Images courtesy Google Maps Street View
I’d like to point your attention to this article where I talked about Yonge Street’s pretty solid claim to being the longest street in the world, despite its diminished length of 56 rather than 1896 kilometres. There were candidates throughout the United States which tried to lay claim to the title “the longest street in the United States”, but all fell short of Yonge Street’s length:
And that’s nothing to sneeze at. Looking around, there’s some dispute as to what the longest street in America is. Many people cite Colfax Avenue in Denver. Running from an intersection with Mt. Vernon Canyon Road through downtown Denver to Aurora Airport, it has an indisputable minimum length of 50.5 km. If you excuse its break at Aurora Airport, then the road runs for an impressive 81.6 kilometers to the town of Strasburg, but that’s still shorter than the broken version of Yonge Street.
Western Avenue in Chicago is cited as another candidate. Running from West Howard Street in Evanston to 147th Street deep in the South Side , it has an indisputable minimum length of 44.25 kilometers, still shorter than Yonge Street (although of all of the candidates, it could well be the most urban). Forgive its break and jog as the Dixie Highway (plus another at West Crete-Monee Road) and this takes Western Avenue to West County Line Road, a trip of 82.4 kilometers, but still shorter than the named portion of Yonge Street.
Remember what I said about what my definition of a “perfect road” is: a street or country road which you can live on (in other words, not a limited access highway), that retains the same name throughout its length, without significant break or jog. If a road loses its name but keeps going without a break, then it is a contender for longest unbroken road. Airport Road has Yonge Street beaten on both counts, as does Dundas Street.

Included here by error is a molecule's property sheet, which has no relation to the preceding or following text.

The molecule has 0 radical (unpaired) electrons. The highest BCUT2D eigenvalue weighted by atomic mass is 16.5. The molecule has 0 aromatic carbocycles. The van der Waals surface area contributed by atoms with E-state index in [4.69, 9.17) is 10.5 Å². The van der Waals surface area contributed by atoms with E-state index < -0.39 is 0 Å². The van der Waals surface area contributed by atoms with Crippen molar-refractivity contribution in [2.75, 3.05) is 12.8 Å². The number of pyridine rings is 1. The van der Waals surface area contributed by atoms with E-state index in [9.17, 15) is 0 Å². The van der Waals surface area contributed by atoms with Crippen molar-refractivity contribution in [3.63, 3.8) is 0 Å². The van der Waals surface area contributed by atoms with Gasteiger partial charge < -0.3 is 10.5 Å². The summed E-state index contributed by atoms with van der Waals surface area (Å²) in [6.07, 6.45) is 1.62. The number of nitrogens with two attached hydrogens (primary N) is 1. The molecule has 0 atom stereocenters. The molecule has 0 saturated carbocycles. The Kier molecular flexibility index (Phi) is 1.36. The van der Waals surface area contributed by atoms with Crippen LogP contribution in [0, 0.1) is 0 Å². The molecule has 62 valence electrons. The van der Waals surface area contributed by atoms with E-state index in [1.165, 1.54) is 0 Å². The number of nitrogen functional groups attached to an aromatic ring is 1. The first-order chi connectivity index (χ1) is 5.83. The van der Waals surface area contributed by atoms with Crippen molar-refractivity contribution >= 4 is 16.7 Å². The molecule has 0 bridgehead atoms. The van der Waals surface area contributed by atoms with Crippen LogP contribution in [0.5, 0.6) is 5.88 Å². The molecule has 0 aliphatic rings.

But in my search for other contenders, I stumbled upon a nondescript avenue running east-west through Lincoln, Nebraska. O Street, crossing through the centre of town, has all of the American contenders beat handily, and beats anything I’ve yet seen in Canada.
It doesn’t sound like much, “Oh Street”, but just look at the map. As a perfect road, O Street runs from Union, Nebraska, not far from the Missouri River, straight west through LIncoln, ending at a crossroads south of Utica, a distance of 76.2 miles or 122.6 kilometres. If you add East Union Road on the east and 9th Road on the west, the unbroken road stretches from the banks of the Missouri almost to the banks of the Platte, a distance of 131 miles, or 210 kilometres.
A number of other streets in Lincoln stretch almost as far to the east in name. Names like A Street or Van Dorn Road can be seen far from the city which gives them most of their traffic, but only O Street manages to cross the distance without interruption. It helps that it’s a U.S. highway for most of its route (either Hwy 34 or Hwy 6), and it also helps that the road is in the Midwest, with few natural features to obstruct its passage, unlike Yonge Street, or Airport Road or Colfax.
At almost six hours driving time, the ride from one end to the other might be scenic, or it might be boring, depending on whether you like primarily flat, rural scenery. Other than the neighbourhoods of Lincoln, there aren’t many other towns or villages en route
The fact that a street exists that, without anybody’s acknowledgment, demolishes other streets’ claims that they’re the longest street in America or the world, makes me wonder what else is out there. There’s a lot of territory to cover within North America alone. And it is a shame that a bigger search isn’t on for a definitive answer. Perhaps Lincoln could ignite the challenge by laying claim to O Street as its own entry into the record book. And while they’re at it, perhaps they could pick a more distinctive name than O Street.